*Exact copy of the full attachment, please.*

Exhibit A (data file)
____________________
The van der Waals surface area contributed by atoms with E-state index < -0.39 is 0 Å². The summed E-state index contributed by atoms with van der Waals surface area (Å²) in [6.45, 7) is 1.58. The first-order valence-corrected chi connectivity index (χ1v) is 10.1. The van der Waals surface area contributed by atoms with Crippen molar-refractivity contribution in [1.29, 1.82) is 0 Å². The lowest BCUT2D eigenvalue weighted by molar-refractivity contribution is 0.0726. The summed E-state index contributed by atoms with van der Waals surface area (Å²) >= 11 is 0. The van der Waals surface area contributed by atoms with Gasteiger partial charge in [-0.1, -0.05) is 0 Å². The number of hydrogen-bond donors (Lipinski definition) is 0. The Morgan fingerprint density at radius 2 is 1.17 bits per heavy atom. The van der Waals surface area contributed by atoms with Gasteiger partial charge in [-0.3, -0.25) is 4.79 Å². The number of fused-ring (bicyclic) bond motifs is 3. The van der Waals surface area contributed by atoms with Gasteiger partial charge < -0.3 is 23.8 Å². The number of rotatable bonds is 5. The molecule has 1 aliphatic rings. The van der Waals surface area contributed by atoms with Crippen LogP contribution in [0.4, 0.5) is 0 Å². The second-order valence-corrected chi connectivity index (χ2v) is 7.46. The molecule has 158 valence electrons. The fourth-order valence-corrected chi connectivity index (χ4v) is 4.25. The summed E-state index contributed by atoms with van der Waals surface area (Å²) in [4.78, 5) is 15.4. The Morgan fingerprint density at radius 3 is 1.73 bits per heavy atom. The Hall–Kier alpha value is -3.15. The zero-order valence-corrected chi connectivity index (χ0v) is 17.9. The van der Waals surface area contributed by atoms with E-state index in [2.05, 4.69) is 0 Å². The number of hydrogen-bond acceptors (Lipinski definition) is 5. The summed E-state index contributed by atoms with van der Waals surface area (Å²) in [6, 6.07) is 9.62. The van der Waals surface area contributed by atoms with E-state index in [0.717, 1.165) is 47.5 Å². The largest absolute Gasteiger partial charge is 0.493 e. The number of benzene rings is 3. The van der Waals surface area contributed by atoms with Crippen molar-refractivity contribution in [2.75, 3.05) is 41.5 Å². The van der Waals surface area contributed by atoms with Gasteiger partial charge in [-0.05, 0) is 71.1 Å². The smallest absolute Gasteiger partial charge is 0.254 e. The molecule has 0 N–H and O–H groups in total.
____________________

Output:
The van der Waals surface area contributed by atoms with E-state index < -0.39 is 0 Å². The summed E-state index contributed by atoms with van der Waals surface area (Å²) in [6.45, 7) is 1.58. The first-order valence-corrected chi connectivity index (χ1v) is 10.1. The van der Waals surface area contributed by atoms with Crippen molar-refractivity contribution in [1.29, 1.82) is 0 Å². The lowest BCUT2D eigenvalue weighted by molar-refractivity contribution is 0.0726. The summed E-state index contributed by atoms with van der Waals surface area (Å²) >= 11 is 0. The van der Waals surface area contributed by atoms with Gasteiger partial charge in [-0.1, -0.05) is 0 Å². The number of hydrogen-bond donors (Lipinski definition) is 0. The Morgan fingerprint density at radius 2 is 1.17 bits per heavy atom. The van der Waals surface area contributed by atoms with Gasteiger partial charge in [-0.3, -0.25) is 4.79 Å². The number of fused-ring (bicyclic) bond motifs is 3. The van der Waals surface area contributed by atoms with Gasteiger partial charge < -0.3 is 23.8 Å². The number of rotatable bonds is 5. The molecule has 1 aliphatic rings. The van der Waals surface area contributed by atoms with Crippen LogP contribution in [0.4, 0.5) is 0 Å². The second-order valence-corrected chi connectivity index (χ2v) is 7.46. The molecule has 158 valence electrons. The fourth-order valence-corrected chi connectivity index (χ4v) is 4.25. The summed E-state index contributed by atoms with van der Waals surface area (Å²) in [4.78, 5) is 15.4. The Morgan fingerprint density at radius 3 is 1.73 bits per heavy atom. The Hall–Kier alpha value is -3.15. The zero-order valence-corrected chi connectivity index (χ0v) is 17.9. The van der Waals surface area contributed by atoms with E-state index in [2.05, 4.69) is 0 Å². The number of hydrogen-bond acceptors (Lipinski definition) is 5. The summed E-state index contributed by atoms with van der Waals surface area (Å²) in [6, 6.07) is 9.62. The van der Waals surface area contributed by atoms with E-state index in [0.717, 1.165) is 47.5 Å². The largest absolute Gasteiger partial charge is 0.493 e. The number of benzene rings is 3. The van der Waals surface area contributed by atoms with Crippen molar-refractivity contribution in [2.75, 3.05) is 41.5 Å². The van der Waals surface area contributed by atoms with Gasteiger partial charge in [-0.05, 0) is 71.1 Å². The smallest absolute Gasteiger partial charge is 0.254 e. The molecule has 0 N–H and O–H groups in total.